the foam stabilizing agent being present in an amount in the range of from about 0.5% to about 1.0% by weight of water in the composition.

The foamed cement compositions can include other useful components, additives and fillers which are well known to those skilled in the art. Additional components which impart enhanced elasticity and resilience and low thermal conductivity to the compositions are particularly suitable for use in accordance with this invention. For example, the foamed cement compositions of this invention can include vulcanizable rubber latex therein. The rubber latex is vulcanized at the same approximate time as the cement hydrates to produce a foamed cement composition having high strength, elasticity and resilience. Cement-rubber latex compositions of this type are described in U.S. Pat. No. 5,293,938 issued on Mar. 15, 1994 to Onan et al., which is incorporated herein by reference. Also, the foamed cement composition can include a filler material comprised of hollow ceramic beads which is commercially available from Halliburton Energy Services under the trade designation "SPHERELITE™" which lowers the thermal conductivity of the composition.

In carrying out the methods of this invention, the foamed cement composition can be formed in any conventional manner, e.g., by batch mixing or on the fly. The composition is preferably pumped into the outer sleeve of a section of pipeline bundle after the flow lines have been inserted therein. The heating step is then carried out by circulating a hot fluid, e.g., hot water or steam, through one or more of the flow lines of the bundle section for the time required to remove excess water. As previously mentioned, during the heating, the outer sleeve of the pipeline bundle is preferably vented to the atmosphere or to a vacuum pump whereby a vacuum is pulled on the cement composition. Once the heating and venting steps have been completed, the section of the pipeline bundle is connected to other sections and the resulting pipeline bundle is laid under sea or in another similar location in a conventional manner.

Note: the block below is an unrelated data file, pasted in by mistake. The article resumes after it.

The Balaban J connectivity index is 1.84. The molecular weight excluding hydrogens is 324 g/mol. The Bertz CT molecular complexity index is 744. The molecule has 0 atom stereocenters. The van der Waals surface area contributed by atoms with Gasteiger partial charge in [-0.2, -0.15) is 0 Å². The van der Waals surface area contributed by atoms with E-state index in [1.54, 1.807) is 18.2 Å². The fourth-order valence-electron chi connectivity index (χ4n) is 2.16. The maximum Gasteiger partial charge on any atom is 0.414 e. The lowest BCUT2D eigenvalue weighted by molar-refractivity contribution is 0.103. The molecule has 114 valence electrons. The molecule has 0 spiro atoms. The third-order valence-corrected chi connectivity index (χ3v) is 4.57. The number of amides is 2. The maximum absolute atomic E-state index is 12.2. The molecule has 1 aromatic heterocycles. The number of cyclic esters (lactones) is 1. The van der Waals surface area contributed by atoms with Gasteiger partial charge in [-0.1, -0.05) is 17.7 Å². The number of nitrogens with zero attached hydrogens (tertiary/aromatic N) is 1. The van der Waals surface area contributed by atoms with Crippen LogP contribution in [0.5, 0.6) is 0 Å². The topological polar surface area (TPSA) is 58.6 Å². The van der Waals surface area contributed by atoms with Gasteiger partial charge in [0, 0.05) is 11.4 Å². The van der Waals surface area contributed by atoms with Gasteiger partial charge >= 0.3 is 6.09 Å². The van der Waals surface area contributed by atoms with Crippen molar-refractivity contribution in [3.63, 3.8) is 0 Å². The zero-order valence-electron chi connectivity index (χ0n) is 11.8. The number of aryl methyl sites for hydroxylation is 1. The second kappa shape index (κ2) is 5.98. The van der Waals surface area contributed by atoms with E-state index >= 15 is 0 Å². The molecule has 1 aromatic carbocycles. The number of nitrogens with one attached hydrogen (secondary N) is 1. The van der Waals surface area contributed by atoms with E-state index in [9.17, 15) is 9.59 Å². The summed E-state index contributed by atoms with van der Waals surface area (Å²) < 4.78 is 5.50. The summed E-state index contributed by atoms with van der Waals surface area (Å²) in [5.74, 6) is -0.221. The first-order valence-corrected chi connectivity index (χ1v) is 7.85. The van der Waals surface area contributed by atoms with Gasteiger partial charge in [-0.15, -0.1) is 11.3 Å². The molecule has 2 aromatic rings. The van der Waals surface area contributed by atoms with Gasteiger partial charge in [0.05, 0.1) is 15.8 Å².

In order to further illustrate the methods of the present invention, the following examples are given.

EXAMPLE 1

Laboratory tests to determine the physical and mechanical properties of foamed cement compositions mixed to densities of 6 and 8 lb/gal were conducted. The cement compositions each consisted of API Class G Portland cement, sufficient water to form a non-foamed base slurry having a density of 15.5 lb/gal, 40% silica flour filler by weight of cement, 2% calcium chloride by weight of cement, 1.5% of HALLIBURTON FOAM ADDITIVE™ by volume of the foamed cement composition, 0.75% HALLIBURTON FOAM STABILIZER™ by volume of the foamed cement composition and sufficient nitrogen gas to produce a foamed cement composition of 6 or 8 lb/gal density.

Test samples of each of the foamed cement compositions were tested for thermal conductivities as follows:

A. After 14 day curing periods at 40° F. and 72° F.

B. After additional wet curing periods of 7 days at 300° F.

C. After additionally being oven dried for 7 days at 300° F.

D. After being dry cured for 3 days at room temperature.

E. After being dry cured for 3 days at room temperature and then vacuum dried for 14 days at room temperature.

F. After being cured 3 days at room temperature followed by 24 hours at 300° F. and 18 hours cooling to room temperature.